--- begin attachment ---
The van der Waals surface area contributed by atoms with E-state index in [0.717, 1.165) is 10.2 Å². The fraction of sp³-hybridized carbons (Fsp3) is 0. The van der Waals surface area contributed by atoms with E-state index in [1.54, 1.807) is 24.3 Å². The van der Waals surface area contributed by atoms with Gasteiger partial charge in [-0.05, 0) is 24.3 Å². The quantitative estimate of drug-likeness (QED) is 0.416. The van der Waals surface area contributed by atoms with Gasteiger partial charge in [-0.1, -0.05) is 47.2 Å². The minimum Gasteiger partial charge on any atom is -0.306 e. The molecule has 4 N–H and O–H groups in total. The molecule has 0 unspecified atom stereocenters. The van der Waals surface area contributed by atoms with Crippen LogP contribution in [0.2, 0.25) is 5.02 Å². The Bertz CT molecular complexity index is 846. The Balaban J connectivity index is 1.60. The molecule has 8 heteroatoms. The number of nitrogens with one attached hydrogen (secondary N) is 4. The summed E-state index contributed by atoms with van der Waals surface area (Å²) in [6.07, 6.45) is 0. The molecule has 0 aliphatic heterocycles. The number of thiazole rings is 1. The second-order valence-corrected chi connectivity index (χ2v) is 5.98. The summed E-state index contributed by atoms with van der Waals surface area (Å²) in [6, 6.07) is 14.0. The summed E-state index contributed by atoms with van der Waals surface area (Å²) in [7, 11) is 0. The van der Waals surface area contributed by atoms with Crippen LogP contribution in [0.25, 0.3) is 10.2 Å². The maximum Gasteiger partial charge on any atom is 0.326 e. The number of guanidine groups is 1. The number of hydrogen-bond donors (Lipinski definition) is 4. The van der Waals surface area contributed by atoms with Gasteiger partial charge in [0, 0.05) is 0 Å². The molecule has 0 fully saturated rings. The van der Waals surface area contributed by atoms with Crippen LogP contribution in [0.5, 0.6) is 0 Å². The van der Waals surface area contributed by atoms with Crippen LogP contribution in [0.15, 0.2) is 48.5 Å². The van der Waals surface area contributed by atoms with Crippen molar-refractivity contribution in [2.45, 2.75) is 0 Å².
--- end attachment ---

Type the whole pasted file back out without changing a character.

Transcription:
The van der Waals surface area contributed by atoms with E-state index in [0.717, 1.165) is 10.2 Å². The fraction of sp³-hybridized carbons (Fsp3) is 0. The van der Waals surface area contributed by atoms with E-state index in [1.54, 1.807) is 24.3 Å². The van der Waals surface area contributed by atoms with Gasteiger partial charge in [-0.05, 0) is 24.3 Å². The quantitative estimate of drug-likeness (QED) is 0.416. The van der Waals surface area contributed by atoms with Gasteiger partial charge in [-0.1, -0.05) is 47.2 Å². The minimum Gasteiger partial charge on any atom is -0.306 e. The molecule has 4 N–H and O–H groups in total. The molecule has 0 unspecified atom stereocenters. The van der Waals surface area contributed by atoms with Crippen LogP contribution in [0.2, 0.25) is 5.02 Å². The Bertz CT molecular complexity index is 846. The Balaban J connectivity index is 1.60. The molecule has 8 heteroatoms. The number of nitrogens with one attached hydrogen (secondary N) is 4. The summed E-state index contributed by atoms with van der Waals surface area (Å²) in [6.07, 6.45) is 0. The molecule has 0 aliphatic heterocycles. The number of thiazole rings is 1. The second-order valence-corrected chi connectivity index (χ2v) is 5.98. The summed E-state index contributed by atoms with van der Waals surface area (Å²) in [6, 6.07) is 14.0. The summed E-state index contributed by atoms with van der Waals surface area (Å²) in [7, 11) is 0. The van der Waals surface area contributed by atoms with Crippen LogP contribution in [0.25, 0.3) is 10.2 Å². The maximum Gasteiger partial charge on any atom is 0.326 e. The number of guanidine groups is 1. The number of hydrogen-bond donors (Lipinski definition) is 4. The van der Waals surface area contributed by atoms with Gasteiger partial charge in [0, 0.05) is 0 Å². The molecule has 0 fully saturated rings. The van der Waals surface area contributed by atoms with Crippen LogP contribution in [0.5, 0.6) is 0 Å². The van der Waals surface area contributed by atoms with Crippen LogP contribution in [0.15, 0.2) is 48.5 Å². The van der Waals surface area contributed by atoms with Crippen molar-refractivity contribution in [2.45, 2.75) is 0 Å².